Worldwide Engineering Professor: Diversity the Key to Advancement


Dr. Narcrisha Norman was around 9 years old when she saw a video of the 1969 moon landing and decided right then that her goal was to build her own spaceship to head off to another planet.

While she hasn’t quite left orbit yet, she’s done her part to pass on her love of space and engineering as an assistant professor in the Department of Engineering and Technology in the College of Aeronautics for Embry-Riddle’s Worldwide Campus.

Dr. Norman’s road to Riddle began like many in the Worldwide Campus: through the military.

“Each of my parents eventually went to college, but when I made my decision to go neither of them had started their journey -- so I was a first-generation student who wasn't sure how to pay for school,” said Norman. “The Army offered me the opportunity to travel and go to college for free while teaching me discipline and ways to direct my determination.”

Dr. Norman would go on to get a B.S. and M.S. in Mechanical Engineering from Southern Illinois University Carbondale and a Ph.D. in Aerospace Engineering from Old Dominion University.

It was her doctorate that helped fuel her biggest passion of understanding how mechanical systems survive and function efficiently in extreme environments.

“We will eventually journey far beyond our imagination and live on planets other than Earth,” said Norman. “I want to improve the process of planetary entry and learn how to use the resources offered by an extreme environment to promote system functionality.”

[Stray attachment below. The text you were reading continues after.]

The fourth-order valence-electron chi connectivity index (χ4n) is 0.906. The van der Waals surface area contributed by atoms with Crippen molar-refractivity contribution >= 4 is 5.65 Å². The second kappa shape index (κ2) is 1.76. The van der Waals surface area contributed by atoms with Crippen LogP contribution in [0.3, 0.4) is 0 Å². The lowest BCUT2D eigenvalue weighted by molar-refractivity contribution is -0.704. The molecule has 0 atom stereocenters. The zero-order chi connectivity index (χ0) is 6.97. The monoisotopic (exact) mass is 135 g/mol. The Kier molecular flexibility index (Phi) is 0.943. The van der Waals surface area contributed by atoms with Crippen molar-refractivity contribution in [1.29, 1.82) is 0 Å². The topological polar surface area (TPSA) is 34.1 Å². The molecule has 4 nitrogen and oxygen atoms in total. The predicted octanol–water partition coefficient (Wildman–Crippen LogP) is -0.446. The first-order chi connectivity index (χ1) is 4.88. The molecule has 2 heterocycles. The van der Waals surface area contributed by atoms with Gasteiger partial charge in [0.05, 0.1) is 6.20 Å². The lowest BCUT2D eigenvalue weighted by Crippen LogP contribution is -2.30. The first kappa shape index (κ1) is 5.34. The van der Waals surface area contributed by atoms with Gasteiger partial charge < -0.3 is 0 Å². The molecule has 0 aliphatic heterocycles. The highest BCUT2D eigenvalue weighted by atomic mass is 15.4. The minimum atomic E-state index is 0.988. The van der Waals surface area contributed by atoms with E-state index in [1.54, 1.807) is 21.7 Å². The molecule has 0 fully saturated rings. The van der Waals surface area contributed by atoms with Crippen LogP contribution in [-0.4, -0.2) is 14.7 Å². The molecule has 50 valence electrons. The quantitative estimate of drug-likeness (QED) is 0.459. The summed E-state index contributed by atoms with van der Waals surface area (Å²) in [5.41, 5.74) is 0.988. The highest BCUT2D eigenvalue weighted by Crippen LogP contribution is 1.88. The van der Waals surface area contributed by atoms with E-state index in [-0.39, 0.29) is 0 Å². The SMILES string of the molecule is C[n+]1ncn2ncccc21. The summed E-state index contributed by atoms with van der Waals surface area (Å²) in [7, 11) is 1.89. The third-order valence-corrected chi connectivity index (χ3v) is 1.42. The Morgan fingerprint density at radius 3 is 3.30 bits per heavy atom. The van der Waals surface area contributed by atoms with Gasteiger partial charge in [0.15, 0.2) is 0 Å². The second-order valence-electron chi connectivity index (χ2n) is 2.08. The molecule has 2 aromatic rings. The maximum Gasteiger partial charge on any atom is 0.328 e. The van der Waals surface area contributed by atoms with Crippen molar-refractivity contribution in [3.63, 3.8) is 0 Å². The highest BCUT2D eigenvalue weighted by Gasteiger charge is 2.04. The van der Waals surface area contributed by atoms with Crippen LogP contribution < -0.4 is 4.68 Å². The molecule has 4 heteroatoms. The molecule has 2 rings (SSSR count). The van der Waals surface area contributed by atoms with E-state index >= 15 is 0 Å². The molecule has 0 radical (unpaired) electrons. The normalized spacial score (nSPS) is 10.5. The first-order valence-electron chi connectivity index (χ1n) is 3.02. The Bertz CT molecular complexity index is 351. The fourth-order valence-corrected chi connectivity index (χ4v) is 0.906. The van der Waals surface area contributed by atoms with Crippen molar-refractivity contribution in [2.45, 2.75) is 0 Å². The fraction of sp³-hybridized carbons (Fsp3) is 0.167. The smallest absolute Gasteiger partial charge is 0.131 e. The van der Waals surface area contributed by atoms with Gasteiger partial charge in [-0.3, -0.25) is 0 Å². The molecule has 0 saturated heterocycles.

She’s also fascinated by the idea of cryogenics, a field that Norman knows can be misunderstood.

“When I mention cryogenics, most people think about freezing people,” she said.  “We are at the point that we can freeze people; it's the unfreezing process that we are still working on.”

On top of her research interests, Dr. Norman is also a member of the American Society of Thermal and Fluids Engineers, volunteers as a NASA Solar System Ambassador and is an active member of the Society of STEM Women of Color. Maintaining diversity, she says, is crucial to success in engineering.

“Without a range of ideas and experiences to contribute to advancement in the field, the same ideas and experiences continue to circulate,” said Norman. “This impedes advancement.”

Dr. Norman is heartened by the diversity of each new group of inspiring engineers she meets.

“Each year, the students are more diverse and more willing to embrace each other’s ideas,” she said. “I'm not sure if this is because of my environment or if it is universal, but what I do know is that humanity is a diverse species and it's imperative to our survival that we work together.”

But Norman said that diversity isn’t always the case in the real world, so she makes it a point to be the change she wants to see.

“Personally, I love engineering and wish that diversity naturally occurred in my field, but because it doesn't, it is important to me that I contribute to conversations and activities that promote inclusion.”

Diversity doesn’t stop at one’s race or gender, it can also be applied to one’s field. And that, Dr. Norman says, is the key to success.

“My advice to students is always that life is a journey,” she said. “And an active and flexible career in engineering can be one of the most satisfying journeys you will ever have.”